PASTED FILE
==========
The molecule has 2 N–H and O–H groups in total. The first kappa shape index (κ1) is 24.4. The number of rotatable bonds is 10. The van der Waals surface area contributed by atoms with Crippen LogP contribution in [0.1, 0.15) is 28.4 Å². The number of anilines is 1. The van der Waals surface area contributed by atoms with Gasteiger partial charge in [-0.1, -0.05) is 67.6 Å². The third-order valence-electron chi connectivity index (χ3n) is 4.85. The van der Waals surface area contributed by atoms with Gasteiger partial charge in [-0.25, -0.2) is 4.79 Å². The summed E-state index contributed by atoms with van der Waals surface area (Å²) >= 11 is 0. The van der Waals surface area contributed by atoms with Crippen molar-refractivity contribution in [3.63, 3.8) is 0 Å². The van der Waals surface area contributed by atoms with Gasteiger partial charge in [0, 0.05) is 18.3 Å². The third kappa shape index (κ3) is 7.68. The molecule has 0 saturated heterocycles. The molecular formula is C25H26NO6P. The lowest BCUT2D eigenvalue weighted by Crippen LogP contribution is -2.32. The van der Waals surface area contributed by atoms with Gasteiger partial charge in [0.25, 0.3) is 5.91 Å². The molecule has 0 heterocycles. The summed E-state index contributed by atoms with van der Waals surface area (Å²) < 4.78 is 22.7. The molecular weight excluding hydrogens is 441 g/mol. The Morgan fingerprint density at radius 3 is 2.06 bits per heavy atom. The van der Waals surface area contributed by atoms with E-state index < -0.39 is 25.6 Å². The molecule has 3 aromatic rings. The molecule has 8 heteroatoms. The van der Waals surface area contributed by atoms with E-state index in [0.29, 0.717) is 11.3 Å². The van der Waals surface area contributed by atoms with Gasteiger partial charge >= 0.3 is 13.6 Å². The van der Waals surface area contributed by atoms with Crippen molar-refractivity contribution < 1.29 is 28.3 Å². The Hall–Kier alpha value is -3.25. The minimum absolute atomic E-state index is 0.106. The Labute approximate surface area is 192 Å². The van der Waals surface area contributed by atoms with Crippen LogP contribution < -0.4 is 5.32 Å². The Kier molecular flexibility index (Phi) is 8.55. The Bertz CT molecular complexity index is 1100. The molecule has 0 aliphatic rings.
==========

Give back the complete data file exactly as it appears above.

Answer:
The molecule has 2 N–H and O–H groups in total. The first kappa shape index (κ1) is 24.4. The number of rotatable bonds is 10. The van der Waals surface area contributed by atoms with Crippen LogP contribution in [0.1, 0.15) is 28.4 Å². The number of anilines is 1. The van der Waals surface area contributed by atoms with Gasteiger partial charge in [-0.1, -0.05) is 67.6 Å². The third-order valence-electron chi connectivity index (χ3n) is 4.85. The van der Waals surface area contributed by atoms with Gasteiger partial charge in [-0.25, -0.2) is 4.79 Å². The summed E-state index contributed by atoms with van der Waals surface area (Å²) >= 11 is 0. The van der Waals surface area contributed by atoms with Crippen molar-refractivity contribution in [3.63, 3.8) is 0 Å². The van der Waals surface area contributed by atoms with Gasteiger partial charge in [0, 0.05) is 18.3 Å². The third kappa shape index (κ3) is 7.68. The molecule has 0 saturated heterocycles. The molecular formula is C25H26NO6P. The lowest BCUT2D eigenvalue weighted by Crippen LogP contribution is -2.32. The van der Waals surface area contributed by atoms with Gasteiger partial charge in [0.25, 0.3) is 5.91 Å². The molecule has 0 heterocycles. The summed E-state index contributed by atoms with van der Waals surface area (Å²) < 4.78 is 22.7. The molecular weight excluding hydrogens is 441 g/mol. The Morgan fingerprint density at radius 3 is 2.06 bits per heavy atom. The van der Waals surface area contributed by atoms with E-state index < -0.39 is 25.6 Å². The molecule has 3 aromatic rings. The molecule has 8 heteroatoms. The van der Waals surface area contributed by atoms with E-state index in [0.29, 0.717) is 11.3 Å². The van der Waals surface area contributed by atoms with Gasteiger partial charge >= 0.3 is 13.6 Å². The van der Waals surface area contributed by atoms with Crippen molar-refractivity contribution < 1.29 is 28.3 Å². The Hall–Kier alpha value is -3.25. The minimum absolute atomic E-state index is 0.106. The Labute approximate surface area is 192 Å². The van der Waals surface area contributed by atoms with Crippen LogP contribution < -0.4 is 5.32 Å². The Kier molecular flexibility index (Phi) is 8.55. The Bertz CT molecular complexity index is 1100. The molecule has 0 aliphatic rings.